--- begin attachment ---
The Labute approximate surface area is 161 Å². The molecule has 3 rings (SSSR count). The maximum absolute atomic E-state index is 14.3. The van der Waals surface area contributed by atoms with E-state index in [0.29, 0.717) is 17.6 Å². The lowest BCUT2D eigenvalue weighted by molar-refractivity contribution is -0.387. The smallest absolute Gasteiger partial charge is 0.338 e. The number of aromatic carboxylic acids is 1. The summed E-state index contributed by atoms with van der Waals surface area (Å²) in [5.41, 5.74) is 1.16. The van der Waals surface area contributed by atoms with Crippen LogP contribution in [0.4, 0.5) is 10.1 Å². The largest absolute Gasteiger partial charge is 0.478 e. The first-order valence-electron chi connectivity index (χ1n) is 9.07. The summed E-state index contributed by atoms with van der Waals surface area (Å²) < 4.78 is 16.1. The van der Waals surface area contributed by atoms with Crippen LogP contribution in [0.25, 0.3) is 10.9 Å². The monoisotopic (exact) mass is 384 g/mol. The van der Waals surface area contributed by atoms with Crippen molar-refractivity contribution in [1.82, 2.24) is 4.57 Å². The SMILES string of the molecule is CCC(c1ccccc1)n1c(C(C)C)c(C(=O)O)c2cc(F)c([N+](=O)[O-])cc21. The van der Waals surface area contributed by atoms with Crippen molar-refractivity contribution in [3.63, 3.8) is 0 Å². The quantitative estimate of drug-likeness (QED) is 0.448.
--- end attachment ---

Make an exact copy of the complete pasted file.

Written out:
The Labute approximate surface area is 161 Å². The molecule has 3 rings (SSSR count). The maximum absolute atomic E-state index is 14.3. The van der Waals surface area contributed by atoms with E-state index in [0.29, 0.717) is 17.6 Å². The lowest BCUT2D eigenvalue weighted by molar-refractivity contribution is -0.387. The smallest absolute Gasteiger partial charge is 0.338 e. The number of aromatic carboxylic acids is 1. The summed E-state index contributed by atoms with van der Waals surface area (Å²) in [5.41, 5.74) is 1.16. The van der Waals surface area contributed by atoms with Crippen LogP contribution in [0.4, 0.5) is 10.1 Å². The largest absolute Gasteiger partial charge is 0.478 e. The first-order valence-electron chi connectivity index (χ1n) is 9.07. The summed E-state index contributed by atoms with van der Waals surface area (Å²) < 4.78 is 16.1. The van der Waals surface area contributed by atoms with Crippen LogP contribution in [0.25, 0.3) is 10.9 Å². The monoisotopic (exact) mass is 384 g/mol. The van der Waals surface area contributed by atoms with Crippen molar-refractivity contribution in [1.82, 2.24) is 4.57 Å². The SMILES string of the molecule is CCC(c1ccccc1)n1c(C(C)C)c(C(=O)O)c2cc(F)c([N+](=O)[O-])cc21. The van der Waals surface area contributed by atoms with Crippen molar-refractivity contribution in [3.63, 3.8) is 0 Å². The quantitative estimate of drug-likeness (QED) is 0.448.